MD Anderson is one of the most active bone cancer treatment programs in the world.
Because MD Anderson’s Sarcoma Center surgeons see only sarcoma patients – and more of them than most programs – they have a high level of expertise and experience that may translate into a higher chance for successful treatment.
If you are diagnosed with bone cancer, your doctor will discuss the
best options to treat it. This depends on several factors, including the
type and stage of the cancer and your general health.
Your treatment for bone cancer will be customized to your particular needs.
One or more of the following therapies may be recommended to treat bone cancer or help relieve symptoms.
Surgery is the main treatment for most bone cancers. Both the biopsy and surgery should be done by a surgeon with extensive experience in these procedures. A biopsy in the wrong location can cause surgical problems and lower your chances of successful treatment.
If at all possible, the same surgeon should perform both the biopsy and surgery. The biopsy will help the surgeon locate the tumor more precisely. The goal of surgery is to remove as much of the cancer as possible. If any cancer cells remain, they may grow and spread. To get as much of the cancer as possible, the surgeon performs a wide-excision surgery. This involves removing the cancer, as well as a margin of healthy tissue around it.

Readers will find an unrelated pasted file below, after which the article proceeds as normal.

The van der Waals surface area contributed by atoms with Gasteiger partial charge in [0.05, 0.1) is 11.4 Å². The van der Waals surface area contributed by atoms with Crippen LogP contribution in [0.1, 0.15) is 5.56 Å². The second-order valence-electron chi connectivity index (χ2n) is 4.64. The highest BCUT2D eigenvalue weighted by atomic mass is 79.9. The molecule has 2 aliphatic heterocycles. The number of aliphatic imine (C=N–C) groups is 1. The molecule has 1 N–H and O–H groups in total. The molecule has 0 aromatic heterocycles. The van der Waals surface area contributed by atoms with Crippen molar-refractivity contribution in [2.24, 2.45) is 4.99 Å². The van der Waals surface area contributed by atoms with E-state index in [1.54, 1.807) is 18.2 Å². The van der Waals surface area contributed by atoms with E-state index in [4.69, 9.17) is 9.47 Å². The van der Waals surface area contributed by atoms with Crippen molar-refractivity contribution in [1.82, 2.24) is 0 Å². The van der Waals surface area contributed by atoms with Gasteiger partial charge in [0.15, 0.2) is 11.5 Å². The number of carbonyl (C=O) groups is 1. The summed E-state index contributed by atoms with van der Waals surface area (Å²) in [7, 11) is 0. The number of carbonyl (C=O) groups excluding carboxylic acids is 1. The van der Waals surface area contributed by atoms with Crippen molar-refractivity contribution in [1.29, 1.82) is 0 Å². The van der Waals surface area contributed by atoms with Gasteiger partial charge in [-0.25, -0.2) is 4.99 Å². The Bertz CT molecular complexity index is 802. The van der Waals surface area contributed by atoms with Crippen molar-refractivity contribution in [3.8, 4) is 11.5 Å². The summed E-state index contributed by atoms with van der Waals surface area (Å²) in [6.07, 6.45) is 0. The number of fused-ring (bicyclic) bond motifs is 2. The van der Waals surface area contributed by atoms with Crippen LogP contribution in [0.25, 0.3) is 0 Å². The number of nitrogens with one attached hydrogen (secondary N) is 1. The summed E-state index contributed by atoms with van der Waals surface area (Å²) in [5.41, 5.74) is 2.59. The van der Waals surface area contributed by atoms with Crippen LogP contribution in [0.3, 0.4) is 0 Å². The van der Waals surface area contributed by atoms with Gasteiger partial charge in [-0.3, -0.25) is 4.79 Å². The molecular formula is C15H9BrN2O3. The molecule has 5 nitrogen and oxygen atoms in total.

If the tumor is in an arm or leg, the surgeon almost always is able to perform limb-sparing surgery, which removes the cancer cells but allows you to keep full use of your leg or arm. To replace bone that is removed during surgery, a bone graft may be done or an internal device called an endoprosthesis may be implanted.
If this is not possible, an amputation, or removal of the limb, may be performed. Reconstructive surgery and/or a prosthesis will be needed. Rehabilitation is necessary after either procedure.
Chemotherapy may be recommended to treat osteosarcoma or Ewing’s sarcoma. In osteosarcoma, it is often given before surgery to shrink the tumor and make it easier to remove, and after surgery to destroy remaining cancer cells. Chemotherapy is also used for bone cancer that has metastasized (spread) to the lungs or other organs.
Bone cancer is not highly sensitive to radiation, so radiation usually is not a treatment. It sometimes may be given if the tumor cannot be operated on or if cancer cells remain after surgery. Radiation may help relieve symptoms if bone cancer returns.
New radiation therapy techniques and remarkable skill allow MD Anderson doctors to target tumors more precisely, delivering the maximum amount of radiation with the least damage to healthy cells.
Proton therapy delivers high radiation doses directly into the tumor, sparing nearby healthy tissue and vital organs. The Proton Therapy Center at MD Anderson is one of the world’s largest and most advanced centers.
These newer agents are used to help fight some types of bone cancer, including chordoma. Targeted therapies attack cancer cells by using small molecules to block pathways that cells use to survive and multiply.